Zimbabwe Lockdown: Day 29

Today marks the 29th day of the lockdown. Zimbabwe is left with less than a week before the lockdown period expires. As at 26 April 2020, Zimbabwe had conducted a total 6 395 tests nationwide. Earlier, Government set a target to perform at least 33 000 tests by 30 April 2020.

We remain concerned by the targeted testing as Zimbabwe nears the deadline of the testing date. In particular as the mass testing protocol represents a key step to considering the easing of lockdown measures.

We note the progressive contribution of the Judiciary, through the High Courts, in ensuring that Government expressly address the need for awareness to all persons in Zimbabwe during this current global public health pandemic, in particular the daily COVID-19 Updates in all the 16 languages recognised in the Constitution of Zimbabwe. We note further the progressive decision earlier in the lockdown which directed the state broadcaster to ensure that the news bulletins would be provided to the persons who are Deaf and Hard of Hearing people, the Blind and partially sighted people to access the information in formats accessible to those specific communities.

These judgements from our High courts strengthen the practice change of practice in the State that is driven to progressively realising the rights of persons, in their full diversity, practically.

Critical Emerging Issues

1. Rights of Women and Access to Pre-Natal Care

Remaining concerned by growing reports of pregnant women struggling to access pre-natal care due to COVID-19, particularly in Matebeleland North;

Reports highlight that women in marginalized and remote areas are failing to access transport to ferry them to the nearest medical facility.

Gravely concerned that these challenges have continue to manifest in other parts of the country as well, as reported by our networks, indicating that hospitals are not keen on attending to pregnant women.

Noting that these impediments have compelled desperate pregnant women to resort to home deliveries, which in most circumstances are not safe;

  • We continue to remind the Government and Independent commissions that pregnant women are entitled to their right to healthcare as contemplated by section 76 of the Constitution.
  • We call for the designation for the express designation of community health care workers as essential service workers and the provision of Personal Protective Equipment to those providing care to women in distress at this time.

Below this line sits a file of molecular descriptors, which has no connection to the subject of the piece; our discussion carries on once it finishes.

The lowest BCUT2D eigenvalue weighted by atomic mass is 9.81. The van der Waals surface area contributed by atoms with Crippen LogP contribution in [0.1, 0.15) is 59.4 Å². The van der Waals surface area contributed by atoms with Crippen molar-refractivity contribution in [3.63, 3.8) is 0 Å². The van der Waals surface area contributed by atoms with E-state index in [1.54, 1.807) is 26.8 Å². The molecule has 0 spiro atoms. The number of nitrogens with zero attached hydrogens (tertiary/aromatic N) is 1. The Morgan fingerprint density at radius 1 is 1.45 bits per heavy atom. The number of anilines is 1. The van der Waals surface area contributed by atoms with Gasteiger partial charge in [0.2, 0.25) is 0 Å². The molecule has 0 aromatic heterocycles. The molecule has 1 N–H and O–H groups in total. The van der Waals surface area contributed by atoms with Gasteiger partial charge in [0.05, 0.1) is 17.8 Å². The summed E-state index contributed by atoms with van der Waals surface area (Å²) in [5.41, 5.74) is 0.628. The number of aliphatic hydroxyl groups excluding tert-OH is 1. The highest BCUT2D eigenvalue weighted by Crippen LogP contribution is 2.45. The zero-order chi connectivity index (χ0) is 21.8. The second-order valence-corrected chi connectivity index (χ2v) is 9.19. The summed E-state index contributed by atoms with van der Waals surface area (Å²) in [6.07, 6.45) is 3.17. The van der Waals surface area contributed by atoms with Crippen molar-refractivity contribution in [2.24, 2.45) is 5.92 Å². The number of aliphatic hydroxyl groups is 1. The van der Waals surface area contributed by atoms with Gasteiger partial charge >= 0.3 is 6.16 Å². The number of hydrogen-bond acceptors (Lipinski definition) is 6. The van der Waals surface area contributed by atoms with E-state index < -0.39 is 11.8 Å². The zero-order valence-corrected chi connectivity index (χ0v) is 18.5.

• We reinforce our call for measures to support women and ensure that they access pre and post-natal care, and reproductive health care services without any impediments due to COVID-19

2. Restrictions in Accessing Non-COVID19 Health Care Services

Fully aware that healthcare centres must prioritise the readiness for COVID-19, Health policy makers and health administrators must ensure there is appropriate provision for on-going access to general health care services whilst catering to the COVID-19 Pandemic;

Reminding government that the right to health remains a constitutional and fundamental right, even in the face of any disaster;

Concerned by reports in our networks of communities failing to access health services;

  • We reinforce our call for special attention to uninterrupted accessibility and provision of health services.
  • We continue to call for the provision of the healthcare series and public health access to medication particularly, for persons with chronic illness
  • Call on government to message appropriately to health centres to ensure the provision of non-COVID-19 related health services during the lockdown.
  • We urge the health facilities and health personnel to not turn away patients.

3. Non-adherence to Lockdown Measures

Concerned by reports of non- observance of social distancing and lockdown generally in the rural communities, particularly in areas such as Goromonzi Ward 7, Murehwa Ward 11 and Mberengwa. Reports from our networks on the ground, indicate that in Mberengwa, the Police have had to throw teargas in order to disperse crowds that were not observing social distancing.

  • We therefore urge communities to observe social distancing and to comply with the lockdown measures.
  • We urge government to adopt stronger awareness measures and support community groups undertaking awareness campaigns to ensure the public is well equipped to understand the COVID-19 risks that they face and strengthen their ability to take protective measures.